This article was given as a resource - Inside the Hiring Manager's Head at the Job Interview
Strong speaking skills + strong work ethic most sought in#jobseekers by employers per NACE study 

One participant asked "Does anyone have a good list of hard skills for each industry/sector or know where I could find one?"  My answer to that would be use O*NET.  Here are the skills needed for an athletic trainer for example.

What jobs are in the most demand?

A good way to measure demand is with job-growth projections.  It tells how many positions are likely to be created between 2008-2018. To put this all in perspective, the average expected growth for all jobs based on data from BLS from 2008-2018 is about 10 %.
  • Using job-growth stats from Labor Department: 
  • Biomedical engineer is at the top for percentage of growth at 72%.
  • Neetwork architects – 52 %
  • Health care jobs - Dental hygienist = 36%, physician assistant = 39%
  • Athletic trainer – a job that’s new on the list this year – 37%
  • HVAC (also new on our list) - 28%.
  • Leisure & Hospitality -12% 
  • Professional & Business Services - 11% 
  • Information - 10%
Illinois has a website - that features a Key Sector area explaining the high-growth, high demand sectors for Illinois that include Agriculture, Healthcare, Information Technology, Manufacturing, and Transportation/Distribution/Logistics. 

Several participants sited career paths in IT - especially web developers, health care, and manufacturing. One poster said their hiring expectations for 2011Q1 is the most optimistic in two years. 

The best place to find the skill shortages in the marketplace is to track the volume of ads on job boards by sector/discipline. A good article re: skills not matching job openings: There are plenty of other articles out there. 

So many unemployed individuals have skills that are no longer in demand. Our economy has changed so fast and new skills are needed.  Workforce Investment Act (WIA)funds will help unemployed individuals learn new skills and can be targeted toward high-growth, high-demand careers.  If you are a lifelong learner, you will continue to build skills/attitude being able to keep up with the rate of change in workplace. People will have to adapt. Just as one example wind turbine repair technicians will have only  50% of the personpower needed by 2015 to maintain the wind turbines that are on-line right now. That doesn't take into consideration the effort to increase wind power into the future.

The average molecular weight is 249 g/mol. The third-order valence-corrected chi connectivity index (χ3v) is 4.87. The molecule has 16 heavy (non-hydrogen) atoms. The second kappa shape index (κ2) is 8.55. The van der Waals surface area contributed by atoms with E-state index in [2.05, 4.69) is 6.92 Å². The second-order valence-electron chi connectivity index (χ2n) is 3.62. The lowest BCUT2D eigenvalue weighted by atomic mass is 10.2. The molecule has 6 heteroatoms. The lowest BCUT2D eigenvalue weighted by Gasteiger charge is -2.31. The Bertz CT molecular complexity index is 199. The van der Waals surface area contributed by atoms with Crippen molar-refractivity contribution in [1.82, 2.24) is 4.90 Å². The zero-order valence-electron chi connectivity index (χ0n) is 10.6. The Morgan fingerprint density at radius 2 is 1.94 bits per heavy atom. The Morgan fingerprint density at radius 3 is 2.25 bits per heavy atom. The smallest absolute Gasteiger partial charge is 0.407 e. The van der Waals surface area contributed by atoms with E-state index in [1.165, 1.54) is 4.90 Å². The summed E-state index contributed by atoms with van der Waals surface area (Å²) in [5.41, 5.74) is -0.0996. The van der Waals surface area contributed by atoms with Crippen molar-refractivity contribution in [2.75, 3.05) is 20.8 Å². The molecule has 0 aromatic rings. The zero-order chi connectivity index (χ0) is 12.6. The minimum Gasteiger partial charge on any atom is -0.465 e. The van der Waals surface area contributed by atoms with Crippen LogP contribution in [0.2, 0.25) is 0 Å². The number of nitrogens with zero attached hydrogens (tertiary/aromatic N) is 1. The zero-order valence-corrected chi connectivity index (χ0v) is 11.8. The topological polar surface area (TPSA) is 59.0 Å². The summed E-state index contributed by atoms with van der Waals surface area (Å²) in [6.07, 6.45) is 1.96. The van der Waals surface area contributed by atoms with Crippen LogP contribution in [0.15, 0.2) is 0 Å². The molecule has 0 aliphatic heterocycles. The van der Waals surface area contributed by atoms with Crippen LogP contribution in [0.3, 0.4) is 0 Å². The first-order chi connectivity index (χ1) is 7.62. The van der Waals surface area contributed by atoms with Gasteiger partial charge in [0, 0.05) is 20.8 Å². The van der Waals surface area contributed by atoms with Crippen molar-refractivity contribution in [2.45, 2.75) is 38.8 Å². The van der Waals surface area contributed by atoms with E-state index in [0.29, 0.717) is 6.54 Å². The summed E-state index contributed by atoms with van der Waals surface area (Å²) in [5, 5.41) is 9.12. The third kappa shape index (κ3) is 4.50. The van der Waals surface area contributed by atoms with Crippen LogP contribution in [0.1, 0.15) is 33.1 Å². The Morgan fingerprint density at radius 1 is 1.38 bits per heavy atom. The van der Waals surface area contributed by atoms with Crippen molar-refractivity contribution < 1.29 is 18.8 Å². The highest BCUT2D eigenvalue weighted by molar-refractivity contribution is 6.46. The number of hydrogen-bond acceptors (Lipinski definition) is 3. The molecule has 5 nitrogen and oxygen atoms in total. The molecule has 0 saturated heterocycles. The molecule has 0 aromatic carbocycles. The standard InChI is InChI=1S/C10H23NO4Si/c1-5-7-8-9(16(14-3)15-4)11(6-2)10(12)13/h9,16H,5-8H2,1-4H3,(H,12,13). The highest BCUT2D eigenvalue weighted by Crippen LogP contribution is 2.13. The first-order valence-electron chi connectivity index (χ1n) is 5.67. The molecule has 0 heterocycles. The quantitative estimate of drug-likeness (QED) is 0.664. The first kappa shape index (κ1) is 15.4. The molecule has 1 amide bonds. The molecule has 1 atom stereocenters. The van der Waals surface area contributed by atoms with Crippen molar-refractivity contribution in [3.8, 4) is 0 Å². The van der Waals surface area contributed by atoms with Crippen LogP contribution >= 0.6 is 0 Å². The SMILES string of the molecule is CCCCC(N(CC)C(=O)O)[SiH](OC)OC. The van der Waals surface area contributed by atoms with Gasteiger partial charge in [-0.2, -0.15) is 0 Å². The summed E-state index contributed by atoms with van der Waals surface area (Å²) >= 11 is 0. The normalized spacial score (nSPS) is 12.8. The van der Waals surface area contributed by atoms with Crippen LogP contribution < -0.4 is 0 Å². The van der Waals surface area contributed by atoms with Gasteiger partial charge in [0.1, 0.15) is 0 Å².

Which careers on the list give a great salary for little education? 

Another article from USNewsCareers was: 10 jobs that offer a big bang for your buck:
  • Sales manager jumped out at Alexis, since you need a bachelor’s degree for a median annual salary of $97K.
  • On the health care side, dental hygienists make about $67K with associate’s degree and license. 
  • Physician assistants need 2-year associate’s degree plus certification, to bring home paycheck of $84K.
  • Gaming managers - who work at casinos, make about $67K after vocational or dealer school, plus certificate.
  • Meteorologists also do well, bringing in median of $85K with a bachelor’s degree.
Certifications and licenses are becoming more important, it shows you can actually do the work vs. take a test.
Service industry jobs are here to stay. It is one of the longest professions around.
One poster shared that you can research markets by asking what skills employers rate most important soft skills or hard skills. Alternately you could use a LinkedIn or a Twit poll.

One problem about which we have been hearing here at KCDEE is that employers want people with experience, but those who are retraining into new career fields may not have experience in their chosen new career field.  My question would be - How can you meld your transferable skills with your newly learned skills to impress upon a potential employer that you would be a great hire?

Which of the jobs on the list most interests you as a career path? 

Whichever career path you seek - technician, exec, etc., it is good to be proactive, knowledgeable, forward-thinking about your chosen industry. 
Some closing thoughts and resources that were offered include: 
If you would like to participate in upcoming Tweetchats, you will need a twitter account. Then go to  Log-in using your twitter account enter the hashtag #Careerchat and type away.  Let me warn you that the conversation is fast and furious and you can miss things as you type your thoughts, but they are full of useful information.

No comments:

Post a Comment